Regulations address a wide range of standards, including space requirements, attendance taking, and outdoor time. A few regulations related to program quality are highlighted below. Child care services and family child care agencies are inspected by an inspector at least once a year.
- In child care centres, one staff person with each group of children is required to have a one-year post secondary certificate in early childhood education for the age group in which the staff is assigned
- All other staff who are included in the centre’s staff/child ratio must have Entry Level certification (30 – 60 hour course), with the exception of infant programs, where the minimum qualification is a one-year certificate in infant care.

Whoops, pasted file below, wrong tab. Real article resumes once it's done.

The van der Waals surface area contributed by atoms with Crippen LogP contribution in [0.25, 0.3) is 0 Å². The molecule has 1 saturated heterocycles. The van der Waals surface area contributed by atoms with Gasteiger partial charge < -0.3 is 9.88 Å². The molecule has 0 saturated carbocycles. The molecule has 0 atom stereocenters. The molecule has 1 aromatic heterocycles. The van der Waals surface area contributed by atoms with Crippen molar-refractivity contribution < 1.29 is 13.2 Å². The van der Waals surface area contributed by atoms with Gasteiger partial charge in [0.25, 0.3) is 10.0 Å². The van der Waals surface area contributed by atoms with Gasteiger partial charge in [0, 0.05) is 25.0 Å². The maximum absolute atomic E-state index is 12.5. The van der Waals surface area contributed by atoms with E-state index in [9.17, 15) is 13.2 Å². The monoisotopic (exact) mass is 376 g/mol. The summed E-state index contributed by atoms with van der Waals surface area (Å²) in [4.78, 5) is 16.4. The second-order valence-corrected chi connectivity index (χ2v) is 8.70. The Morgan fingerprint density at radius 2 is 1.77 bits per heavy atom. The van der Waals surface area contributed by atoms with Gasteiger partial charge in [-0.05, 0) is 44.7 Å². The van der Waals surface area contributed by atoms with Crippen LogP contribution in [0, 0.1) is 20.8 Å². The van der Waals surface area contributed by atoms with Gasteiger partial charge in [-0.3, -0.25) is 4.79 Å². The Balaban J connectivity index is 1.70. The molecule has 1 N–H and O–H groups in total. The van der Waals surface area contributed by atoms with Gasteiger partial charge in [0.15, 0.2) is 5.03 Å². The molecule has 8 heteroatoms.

- Regulated family child care providers are required to have a 30-60 hour entry level certification course and 30 hours of professional development every three years to keep certification valid.
- Centre supervisors must have a two-year diploma in early childhood education in the age groups for which the centre is licensed and two or more years experience working with children in those age groups.
- Staff:child ratios address the number of staff required per number of children.
- Group size is the number of children, usually of one age group, that stay together throughout the day in a defined group – often a room.
- Family child care homes have a specified number of children by age.
Child care centres
Each centre may have a maximum of 60 spaces overall.
|Age of child||Staff:child ratio||Max group size|
|25-36 mos (2.1 yrs – 3 yrs)||1:5||10|
|37-69 months (3.1 yrs – 5.9 yrs)||1:8||16|
|57-84 (4.9 yrs - 7 yrs)
and attending school
|85-144 months (7.1 yrs – 12 yrs)||1:5||30|
Family child care
- Each home may have a maximum of six children including the provider’s own children not attending school full-time. There may only be three children under three years, and only two under two years old.